This event was rare in the specific era – to kiss someone upon meeting them for the first time was not etiquette ad by including this Shakespeare shows through drama the immediate emotions that hit them upon meeting. Immediately after the party Romeo leaves his friends, and climbs into the Capulet courtyard. His friends had been taunting him due to his feeling for Rosaline. They hadn’t yet realised that Romeo was no longer yearning for Rosaline, but for Juliet. He sees her through her window and over hears her soliloquy. A soliloquy is a powerful dramatic devise used to see within the characters mind.
During this Romeo and the audience discover that indeed she feels the same way about Romeo and she longs for him as much as he for her. We see the depth of their love through the similes Juliet uses to compare her love for Romeo; she says that “My love is as boundless as the sea”. This means that her love is endless and has no restrictions. Act two scene five and act three scene two are both parallel in content, in both Juliet awaits news from Romeo and in both dramatic irony (where the audience knows more than the characters in the play) is used for excitement in act two scene five and for tension in act three scene two.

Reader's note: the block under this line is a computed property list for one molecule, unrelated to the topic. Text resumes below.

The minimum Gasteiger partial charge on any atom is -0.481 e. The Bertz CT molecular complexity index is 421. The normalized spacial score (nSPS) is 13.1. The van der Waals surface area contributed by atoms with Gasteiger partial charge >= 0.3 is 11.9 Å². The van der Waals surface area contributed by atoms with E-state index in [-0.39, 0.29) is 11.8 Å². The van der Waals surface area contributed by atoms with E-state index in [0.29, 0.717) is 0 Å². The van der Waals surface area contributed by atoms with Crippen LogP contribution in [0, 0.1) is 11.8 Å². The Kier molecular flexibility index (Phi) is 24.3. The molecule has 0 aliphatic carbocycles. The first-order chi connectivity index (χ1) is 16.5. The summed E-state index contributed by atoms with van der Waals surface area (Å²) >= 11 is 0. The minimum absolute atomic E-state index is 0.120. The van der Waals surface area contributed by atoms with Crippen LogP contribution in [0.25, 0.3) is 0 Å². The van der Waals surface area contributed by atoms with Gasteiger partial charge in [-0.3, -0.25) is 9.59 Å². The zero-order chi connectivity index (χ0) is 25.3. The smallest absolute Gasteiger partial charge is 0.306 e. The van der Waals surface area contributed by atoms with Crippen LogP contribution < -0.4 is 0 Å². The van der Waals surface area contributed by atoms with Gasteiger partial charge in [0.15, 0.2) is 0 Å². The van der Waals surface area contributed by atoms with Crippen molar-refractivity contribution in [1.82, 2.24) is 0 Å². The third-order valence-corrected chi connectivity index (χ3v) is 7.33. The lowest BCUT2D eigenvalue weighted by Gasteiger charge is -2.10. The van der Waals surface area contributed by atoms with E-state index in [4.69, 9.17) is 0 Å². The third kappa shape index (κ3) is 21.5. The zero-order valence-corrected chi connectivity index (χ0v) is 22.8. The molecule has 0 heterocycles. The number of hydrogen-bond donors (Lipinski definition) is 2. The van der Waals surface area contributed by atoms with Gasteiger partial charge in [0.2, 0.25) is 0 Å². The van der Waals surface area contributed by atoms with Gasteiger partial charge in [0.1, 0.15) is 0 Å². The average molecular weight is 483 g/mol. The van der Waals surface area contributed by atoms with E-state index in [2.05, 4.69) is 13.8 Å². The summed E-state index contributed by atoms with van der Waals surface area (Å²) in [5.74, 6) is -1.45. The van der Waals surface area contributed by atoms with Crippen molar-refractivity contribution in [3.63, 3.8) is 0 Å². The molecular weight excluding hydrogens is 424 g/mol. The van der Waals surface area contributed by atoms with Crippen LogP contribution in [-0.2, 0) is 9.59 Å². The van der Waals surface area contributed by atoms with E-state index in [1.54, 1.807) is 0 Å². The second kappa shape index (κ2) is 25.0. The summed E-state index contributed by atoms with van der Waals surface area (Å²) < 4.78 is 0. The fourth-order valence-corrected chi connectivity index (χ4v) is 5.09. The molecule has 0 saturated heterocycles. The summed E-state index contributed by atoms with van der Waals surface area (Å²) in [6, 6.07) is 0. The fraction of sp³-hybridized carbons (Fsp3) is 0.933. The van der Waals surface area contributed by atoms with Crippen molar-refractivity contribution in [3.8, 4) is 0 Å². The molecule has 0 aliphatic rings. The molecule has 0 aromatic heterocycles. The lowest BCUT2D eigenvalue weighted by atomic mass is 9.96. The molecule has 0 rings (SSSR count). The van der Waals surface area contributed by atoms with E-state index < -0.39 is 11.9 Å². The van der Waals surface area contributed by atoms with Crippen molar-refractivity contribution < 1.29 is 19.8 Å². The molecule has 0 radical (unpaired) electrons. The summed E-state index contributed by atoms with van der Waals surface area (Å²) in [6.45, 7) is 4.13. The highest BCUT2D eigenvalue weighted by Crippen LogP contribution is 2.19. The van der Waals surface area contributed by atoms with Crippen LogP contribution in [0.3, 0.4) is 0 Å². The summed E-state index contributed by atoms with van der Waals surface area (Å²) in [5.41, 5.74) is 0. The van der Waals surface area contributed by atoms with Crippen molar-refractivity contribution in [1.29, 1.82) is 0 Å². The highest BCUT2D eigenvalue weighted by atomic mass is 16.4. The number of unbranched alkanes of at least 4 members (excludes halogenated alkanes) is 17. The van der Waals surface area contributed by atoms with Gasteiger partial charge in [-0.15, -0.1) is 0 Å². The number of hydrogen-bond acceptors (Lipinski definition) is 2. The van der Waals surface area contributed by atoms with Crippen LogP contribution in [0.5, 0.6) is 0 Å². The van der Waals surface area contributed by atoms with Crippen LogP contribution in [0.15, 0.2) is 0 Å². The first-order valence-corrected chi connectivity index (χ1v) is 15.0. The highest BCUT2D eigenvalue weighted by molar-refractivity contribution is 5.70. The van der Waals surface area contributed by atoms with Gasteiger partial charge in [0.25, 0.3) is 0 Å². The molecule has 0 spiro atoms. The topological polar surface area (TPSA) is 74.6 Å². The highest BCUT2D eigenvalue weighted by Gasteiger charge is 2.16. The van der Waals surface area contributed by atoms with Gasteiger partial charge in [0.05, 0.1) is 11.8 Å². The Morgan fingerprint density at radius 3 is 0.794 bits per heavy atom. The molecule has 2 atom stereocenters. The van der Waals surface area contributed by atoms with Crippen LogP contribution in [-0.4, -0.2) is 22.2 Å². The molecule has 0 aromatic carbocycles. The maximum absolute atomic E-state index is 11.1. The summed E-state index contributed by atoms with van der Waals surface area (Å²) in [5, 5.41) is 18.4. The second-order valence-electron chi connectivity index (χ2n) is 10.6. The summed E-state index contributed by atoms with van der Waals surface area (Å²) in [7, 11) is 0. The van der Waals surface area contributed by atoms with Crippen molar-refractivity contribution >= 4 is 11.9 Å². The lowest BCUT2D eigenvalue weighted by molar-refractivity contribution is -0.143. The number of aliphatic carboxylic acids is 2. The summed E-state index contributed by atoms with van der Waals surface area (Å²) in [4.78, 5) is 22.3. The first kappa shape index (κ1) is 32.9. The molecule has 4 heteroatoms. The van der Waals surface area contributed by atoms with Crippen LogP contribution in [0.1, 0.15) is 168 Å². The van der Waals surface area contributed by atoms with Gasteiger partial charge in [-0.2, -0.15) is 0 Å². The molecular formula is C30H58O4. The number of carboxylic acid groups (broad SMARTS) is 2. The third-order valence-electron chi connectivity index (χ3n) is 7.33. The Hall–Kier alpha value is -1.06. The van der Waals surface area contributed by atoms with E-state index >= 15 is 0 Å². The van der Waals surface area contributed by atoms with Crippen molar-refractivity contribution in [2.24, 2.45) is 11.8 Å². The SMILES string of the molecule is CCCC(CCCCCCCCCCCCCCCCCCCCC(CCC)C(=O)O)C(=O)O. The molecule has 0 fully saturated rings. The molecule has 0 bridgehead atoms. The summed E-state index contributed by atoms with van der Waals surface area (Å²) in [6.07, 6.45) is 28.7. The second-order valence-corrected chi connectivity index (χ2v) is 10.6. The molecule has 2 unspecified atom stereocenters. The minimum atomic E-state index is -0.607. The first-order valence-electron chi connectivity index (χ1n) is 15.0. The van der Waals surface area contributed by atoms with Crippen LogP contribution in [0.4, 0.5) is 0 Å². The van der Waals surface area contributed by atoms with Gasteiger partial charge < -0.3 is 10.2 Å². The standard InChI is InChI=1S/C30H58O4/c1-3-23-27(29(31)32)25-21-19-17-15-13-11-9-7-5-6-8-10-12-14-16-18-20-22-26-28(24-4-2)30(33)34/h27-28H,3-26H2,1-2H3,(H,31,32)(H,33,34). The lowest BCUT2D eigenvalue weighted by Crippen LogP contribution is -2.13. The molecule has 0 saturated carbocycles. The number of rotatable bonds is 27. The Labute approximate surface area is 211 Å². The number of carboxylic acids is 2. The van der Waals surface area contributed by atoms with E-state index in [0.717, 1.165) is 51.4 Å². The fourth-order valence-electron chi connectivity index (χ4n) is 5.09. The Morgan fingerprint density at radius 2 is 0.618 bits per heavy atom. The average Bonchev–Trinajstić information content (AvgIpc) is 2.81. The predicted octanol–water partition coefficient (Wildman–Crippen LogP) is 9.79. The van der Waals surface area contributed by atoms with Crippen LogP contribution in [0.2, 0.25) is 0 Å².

Most of the play has revolved around the effects of dramatic irony and these two scenes are great examples of this. Both of the scenes prior to the scenes in question take place in the market place. Each time the market place has appeared in the play there has been confrontation between the Montague’s and the Capulet’s, it occurred in act one scene one, act two scene four and act three scene one. So you could say that it is expected that when each of the scenes preceding the two scenes in question occur in the market place there is conflict between the two households.